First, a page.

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We The People
September 20, 2001
by AJA

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In the crucible of crisis, the mere and superfluous characteristics of a person are burned away, and what remains are the core values and essences of a person. So too a nation of people.

This past week, I have noticed that people are talking about what America means to them. I have noticed white, black, brown, and yellow Americans all waving the red, white, and blue flag, and speak to one another as members of a family instead of as strangers. In my time, this is unprecedented.

What I hope for is a continuing and broadening civil public discussion on what it is to be American, what America stands for, and for what it opposes. And I hope that both sides of the political spectrum come to greater consensus on the need for justice, for liberty, and for common concerns of the American citizenry. I hope that the debate shall commence on what the rights of people in a representative democracy are and what the obligations of the government and private enterprise or capitalism truly are for the benefit of the people of this nation.

I hope that Americans of all colors will see no color when America is spoken of. And that in their hearts, and actions fulfill the dream of Martin Luther King, where we arrive at a time when the content of a person's character means more than the color of their skin.

I hope that the right in America will recognize that we as a people will not survive with their past attitudes towards those less fortunate Americans and will no longer have as a political basis their attitude of "I'm alright, Jack, I have mine, get your own." I hope that the right sees that to be a patriot truly means helping America be strong in the neighborhoods and schools, and on every street in the land, as well as in arms and national defense. And that its true strength lies in its people and their enfranchisement in the economic and political processes.

That as a patriotic duty, no child goes hungry, no one remains sick or dies because of inadequate medical care, and that our elderly are adequately cared for. That all children are cherished, nourished, and educated to the best abilities that America as a nation can provide. I hope that this tragedy brings even the most wealthy to understand that their wealth is drawn from the well of the entire nation and that they must share common cause and concerns with the rest of the nation.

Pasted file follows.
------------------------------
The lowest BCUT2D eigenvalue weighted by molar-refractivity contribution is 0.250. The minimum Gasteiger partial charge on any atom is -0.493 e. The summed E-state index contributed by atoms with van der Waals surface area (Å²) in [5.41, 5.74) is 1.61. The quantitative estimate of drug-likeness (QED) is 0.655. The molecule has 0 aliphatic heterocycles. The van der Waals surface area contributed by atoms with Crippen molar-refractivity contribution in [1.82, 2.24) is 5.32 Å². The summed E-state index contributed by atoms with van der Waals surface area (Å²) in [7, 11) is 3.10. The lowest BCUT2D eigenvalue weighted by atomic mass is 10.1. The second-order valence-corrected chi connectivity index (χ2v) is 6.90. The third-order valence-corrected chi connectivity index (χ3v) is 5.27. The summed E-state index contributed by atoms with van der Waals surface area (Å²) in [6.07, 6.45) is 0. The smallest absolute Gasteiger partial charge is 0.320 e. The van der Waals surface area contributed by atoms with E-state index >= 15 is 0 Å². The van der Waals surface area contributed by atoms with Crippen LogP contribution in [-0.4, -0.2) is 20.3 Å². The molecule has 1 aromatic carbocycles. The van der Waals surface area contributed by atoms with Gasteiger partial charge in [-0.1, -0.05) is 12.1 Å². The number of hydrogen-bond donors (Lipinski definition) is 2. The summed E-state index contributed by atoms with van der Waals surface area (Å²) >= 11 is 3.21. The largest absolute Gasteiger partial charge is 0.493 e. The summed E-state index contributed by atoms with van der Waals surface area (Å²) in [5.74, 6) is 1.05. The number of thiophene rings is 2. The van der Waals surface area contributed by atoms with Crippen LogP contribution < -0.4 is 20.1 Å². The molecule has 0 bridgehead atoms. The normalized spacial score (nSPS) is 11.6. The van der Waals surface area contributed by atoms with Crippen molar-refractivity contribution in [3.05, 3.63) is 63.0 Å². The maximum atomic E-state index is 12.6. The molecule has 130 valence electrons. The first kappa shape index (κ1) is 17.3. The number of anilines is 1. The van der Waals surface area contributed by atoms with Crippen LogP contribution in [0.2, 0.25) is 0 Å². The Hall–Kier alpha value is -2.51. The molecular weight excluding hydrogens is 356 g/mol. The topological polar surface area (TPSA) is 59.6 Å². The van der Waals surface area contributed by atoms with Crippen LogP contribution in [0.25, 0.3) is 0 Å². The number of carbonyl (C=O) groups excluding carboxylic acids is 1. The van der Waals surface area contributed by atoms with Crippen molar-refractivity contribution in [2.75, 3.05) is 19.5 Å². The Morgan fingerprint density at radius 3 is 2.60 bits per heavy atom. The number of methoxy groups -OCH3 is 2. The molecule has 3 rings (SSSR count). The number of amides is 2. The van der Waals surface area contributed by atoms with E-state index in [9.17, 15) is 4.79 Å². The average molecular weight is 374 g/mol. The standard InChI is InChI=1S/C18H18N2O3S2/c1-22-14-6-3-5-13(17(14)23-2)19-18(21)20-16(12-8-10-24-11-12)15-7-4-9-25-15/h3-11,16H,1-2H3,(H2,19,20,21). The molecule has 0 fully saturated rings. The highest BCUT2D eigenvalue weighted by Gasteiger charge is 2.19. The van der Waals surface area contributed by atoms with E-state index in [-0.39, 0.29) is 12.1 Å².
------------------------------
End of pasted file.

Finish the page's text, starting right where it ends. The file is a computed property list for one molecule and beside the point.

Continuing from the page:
That human rights support throughout the world will be our best weapon to provide our own security. I hope that the right will begin to understand that in the international arena if we promote capitalism without democracy, or side with foreign tyrants against the indigenous population, then we shall again, and again, reap the whirlwind.

I hope that the right sees that as we move forward, the view that we as a people are all in this together, that a new awareness of justice shall be awakened and the current injustices to many in America are addressed so as to fulfill the promise of America as the best hope for freedom, liberty and justice for all Americans.

From the left I hope to see an increased recognition that the world is a brutal, and cruel place, that the world is not black and white, but shaded in grays, and that good does not always triumph over evil. That the nation needs to be vigilant in its defense, and that America even with all its many faults and unfulfilled promises stands as the best hope for freedom for future generations and for the things that they and I espouse in our words and actions today.

And recognize that it will require hard work from us all to bring this about. And that we as a people are prepared to hear and willing to embrace through sacrifice and through action the spirit of the words spoken by John F. Kennedy, "a call to bear the burden of a long twilight struggle, year in and year out, "rejoicing in hope, patient in tribulation"ča struggle against the common enemies of man: tyranny, poverty, disease, and war itself."

These things are not a call for state fascism, or communism. They are the natural consequences of an enlightened and vigorous debate on the social compact of the American people that has lingered on the edges of our national consciousness since it was first alluded to over 220 years ago in the Preamble to the United States Constitution:

"WE THE PEOPLE of the United States, in Order to form a more perfect Union, establish Justice, insure domestic Tranquility, provide for the common defense, promote the general Welfare, and secure the Blessings of Liberty to ourselves and our Posterity, do ordain and establish this Constitution for the United States of America."

I hope for the best.

Assalam Alaikum (Peace be Upon You)

 
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